“The Rail Corridor is a very unique public space differentiated from other community spaces in Singapore. The Rail Corridor connects homes, work places and schools. It encourages a spirit of discovery and exploration, and provides a common space for shared experiences across a diverse segment of our population. There is great potential in fostering social-bonding and community-building activities along the Corridor.”
The above news article also says:
“The public is invited to give feedback at the exhibition and online at http://ura.sg/railrfp from now until the end of next March.”
So, I decided to submit my feedback to URA via their website with regard to the concept master plan to develop the Green Corridor, as follows:
It seems the plan is only to commercialise Tanjong Pagar railway station, so hopefully the rest of the green corridor will be spared (and I understand nothing is set in stone as the plan will be fine-tuned based on public feedback). I also don’t wish to see the green corridor becoming another east coast park, but at the rate it is currently being used and will be more frequently used in future, it is inevitable that some degradation of the muddy track will result, such as compaction and erosion of soil. Bukit Timah nature reserve was closed to public for the time being (except on weekends) for renovation for that reason, so if paving is going to be done carefully, such as using gravel (or something equivalent) instead of concrete to emulate the cycling trails in Pulau Ubin, that allows infiltration of rainwater into the porous surface, I would say it will likely serve the dual purpose of protecting the environment and making the trail more user friendly.
© Photographer: Jimmytst | Agency: Dreamstime.com
The night lighting can be solar powered, and have motion sensors. So, if there is nobody in the area, there isn’t any need for the lights to turn on. This will help conserve energy. Solar panels can be built throughout the Green Corridor to harness more of the solar energy for nearby buildings.
Natural vegetation, as far as possible, should be left as they are – like in the case of Sungei Buloh wetland reserve. It is fine to enhance the zen tranquility of gardens or urban parks, but not the rainforests etc because the latter already have their own natural serenity.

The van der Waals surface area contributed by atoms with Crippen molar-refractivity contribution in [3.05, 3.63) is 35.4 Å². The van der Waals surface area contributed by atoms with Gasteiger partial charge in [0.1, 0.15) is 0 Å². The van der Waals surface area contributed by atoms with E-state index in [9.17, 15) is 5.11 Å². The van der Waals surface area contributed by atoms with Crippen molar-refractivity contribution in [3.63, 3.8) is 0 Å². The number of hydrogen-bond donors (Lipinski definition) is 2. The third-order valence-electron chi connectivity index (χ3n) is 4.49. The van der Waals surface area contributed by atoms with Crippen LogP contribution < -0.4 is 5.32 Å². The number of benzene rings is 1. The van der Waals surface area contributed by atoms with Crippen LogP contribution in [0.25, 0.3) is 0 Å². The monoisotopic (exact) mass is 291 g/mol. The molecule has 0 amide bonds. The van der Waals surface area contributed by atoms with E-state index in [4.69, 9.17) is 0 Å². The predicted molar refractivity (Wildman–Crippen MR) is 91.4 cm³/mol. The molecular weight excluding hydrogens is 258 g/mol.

One concern many nature lovers have is that the Green Corridor will lose its quiet ambience and natural feel, especially when it becomes too popular and crowded in future. For example, if the corridor becomes too user-friendly to the extent that it becomes a bicycle expressway, it will somewhat lose its rustic charm. Similarly, if we are going to build plaza spaces, cafes and amphitheatres, it is likely to disturb the quietness of the surroundings, and people will no longer find the Green Corridor attractive as a sanctuary to get away from urban stress and commercialisation.
© Photographer: Haslinda | Agency: Dreamstime.com
So, maybe one way to prevent the green corridor from being too inviting for bicycles and becoming overcrowded is to have a holistic development of cycling infrastructure in Singapore, such as by developing the green corridor in tandem with the cycling infrastructure elsewhere. For example, if dedicated bike lanes are made available along the roads nearby, then cyclists can choose to take these alternative routes to their destinations instead of solely depending on the green corridor to use as a bicycle “expressway”.
Similarly, let’s seek to find a balance by not over-developing the Green Corridor in order to minimise noise level and any form of commercialisation and artificiality, in order to retain the original spirit of rustic charm and healing balm of Nature.
Education on Nature conservation is always good because no amount of penalty and fines are going to stop people from littering or destroying the environment or poaching the wildlife unless people are armed with the understanding on the importance of their interrelationships with Nature, and how any harm done to the environment will ultimately affect themselves. People need to be guided from within instead of having to be controlled by laws and regulations from outside authorities. We as a human species have never lost our inner wisdom and affiliation to Nature – we simply have forgotten who we really are in the quest for development, and we only need to reconnect ourselves with Nature and remember our true identity, and then we will be able to act responsibly based on that revelation.